[Seminar] Technology Revolutions: A Story of Die Stacking (So Far)
문의: 민상렬 교수(880-7047)
Academic researchers often find themselves in a conundrum between doing high-risk, forward-looking research and trying to have more immediate impact on real-world problems. In fact, many in industry (perhaps myself included) are guilty of telling researchers to go look ahead and tell us what the future holds and what industry should do, and then when the researchers come back with stunning visions of the future, we respond with comments like “that’s not practical” or “that’s not how we do things today”. In this talk, I will draw on some of my experiences as both a university professor as well as a researcher in industry, and discuss some computing revolutions and how academic research plays a central and critical role. As an example, I will use the on-going revolution in die-stacking technologies to describe my view of how forward-looking visions combined with evolutionary steps have gotten us to where we are today, why we haven’t gotten here sooner, and why some may want further delays. I will also highlight some other revolutions that are either underway or lurking in the future. From all this, despite the near-term value of incremental near-term innovations to industry, I make the case for academic researchers to continue thinking big and to push the frontiers of computing technologies.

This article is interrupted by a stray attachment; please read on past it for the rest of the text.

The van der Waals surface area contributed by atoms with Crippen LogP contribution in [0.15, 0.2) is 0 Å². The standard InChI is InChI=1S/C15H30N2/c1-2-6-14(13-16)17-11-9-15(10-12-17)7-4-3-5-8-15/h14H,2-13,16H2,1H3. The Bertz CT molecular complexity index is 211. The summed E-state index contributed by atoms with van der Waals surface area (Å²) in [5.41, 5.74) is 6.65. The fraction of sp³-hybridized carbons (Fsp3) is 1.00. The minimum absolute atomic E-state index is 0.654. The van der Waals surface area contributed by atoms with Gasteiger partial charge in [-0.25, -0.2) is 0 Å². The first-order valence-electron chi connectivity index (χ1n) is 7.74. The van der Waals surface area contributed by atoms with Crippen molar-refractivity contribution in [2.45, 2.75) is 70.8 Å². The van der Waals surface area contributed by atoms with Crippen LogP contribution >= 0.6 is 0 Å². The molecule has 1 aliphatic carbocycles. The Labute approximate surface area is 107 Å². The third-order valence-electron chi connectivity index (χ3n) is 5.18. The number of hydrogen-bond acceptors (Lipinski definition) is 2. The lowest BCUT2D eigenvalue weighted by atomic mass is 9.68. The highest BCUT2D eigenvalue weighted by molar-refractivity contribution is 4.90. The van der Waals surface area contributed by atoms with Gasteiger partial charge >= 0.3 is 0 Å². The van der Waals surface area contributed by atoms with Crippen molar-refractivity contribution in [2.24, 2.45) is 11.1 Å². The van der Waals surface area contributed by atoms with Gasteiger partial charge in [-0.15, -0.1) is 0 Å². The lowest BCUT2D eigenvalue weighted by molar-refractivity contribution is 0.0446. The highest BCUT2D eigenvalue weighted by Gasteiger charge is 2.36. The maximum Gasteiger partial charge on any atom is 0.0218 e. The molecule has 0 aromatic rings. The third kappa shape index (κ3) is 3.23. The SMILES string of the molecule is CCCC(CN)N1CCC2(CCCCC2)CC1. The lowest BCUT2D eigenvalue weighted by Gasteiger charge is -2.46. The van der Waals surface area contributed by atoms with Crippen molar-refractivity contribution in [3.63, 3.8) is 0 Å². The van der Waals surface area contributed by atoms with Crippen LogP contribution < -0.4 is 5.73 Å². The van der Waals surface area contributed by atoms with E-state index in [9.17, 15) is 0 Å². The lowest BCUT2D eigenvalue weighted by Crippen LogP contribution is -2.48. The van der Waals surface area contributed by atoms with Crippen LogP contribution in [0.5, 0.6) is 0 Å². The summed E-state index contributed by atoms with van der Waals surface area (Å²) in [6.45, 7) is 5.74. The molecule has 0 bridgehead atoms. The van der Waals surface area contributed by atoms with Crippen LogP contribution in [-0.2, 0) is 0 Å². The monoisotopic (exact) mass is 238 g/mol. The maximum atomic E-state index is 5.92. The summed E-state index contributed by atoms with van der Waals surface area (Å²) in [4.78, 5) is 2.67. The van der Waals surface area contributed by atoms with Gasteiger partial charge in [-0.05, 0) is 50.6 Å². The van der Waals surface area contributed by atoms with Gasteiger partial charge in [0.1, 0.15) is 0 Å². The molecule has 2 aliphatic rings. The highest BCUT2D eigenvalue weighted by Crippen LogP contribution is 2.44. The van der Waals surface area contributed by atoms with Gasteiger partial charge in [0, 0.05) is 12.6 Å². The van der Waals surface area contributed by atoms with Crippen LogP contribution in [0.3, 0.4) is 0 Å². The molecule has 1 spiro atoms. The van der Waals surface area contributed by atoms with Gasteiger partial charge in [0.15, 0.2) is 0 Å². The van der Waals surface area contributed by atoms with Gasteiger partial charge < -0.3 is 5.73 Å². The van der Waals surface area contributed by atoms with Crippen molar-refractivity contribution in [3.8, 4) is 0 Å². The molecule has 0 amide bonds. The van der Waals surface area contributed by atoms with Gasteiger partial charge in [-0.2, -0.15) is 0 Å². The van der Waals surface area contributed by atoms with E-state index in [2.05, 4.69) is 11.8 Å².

Gabriel H. Loh is a Fellow Design Engineer in AMD Research, the research and advanced development lab for Advanced Micro Devices, Inc. Gabe received his Ph.D. and M.S. in computer science from Yale University in 2002 and 1999, respectively, and his B.Eng. in electrical engineering from the Cooper Union in 1998. Gabe was also a tenured associate professor in the College of Computing at the Georgia Institute of Technology, a visiting researcher at Microsoft Research, and a senior researcher at Intel Corporation. He is an IEEE senior member and an ACM distinguished scientist, (co-)inventor on over fifty US patent applications, and a recipient of the US National Science Foundation Young Faculty CAREER Award. His interests include computer architecture, processor microarchitecture, memory systems, emerging technologies, 3D die stacking, food, ice hockey, snowboarding, and running.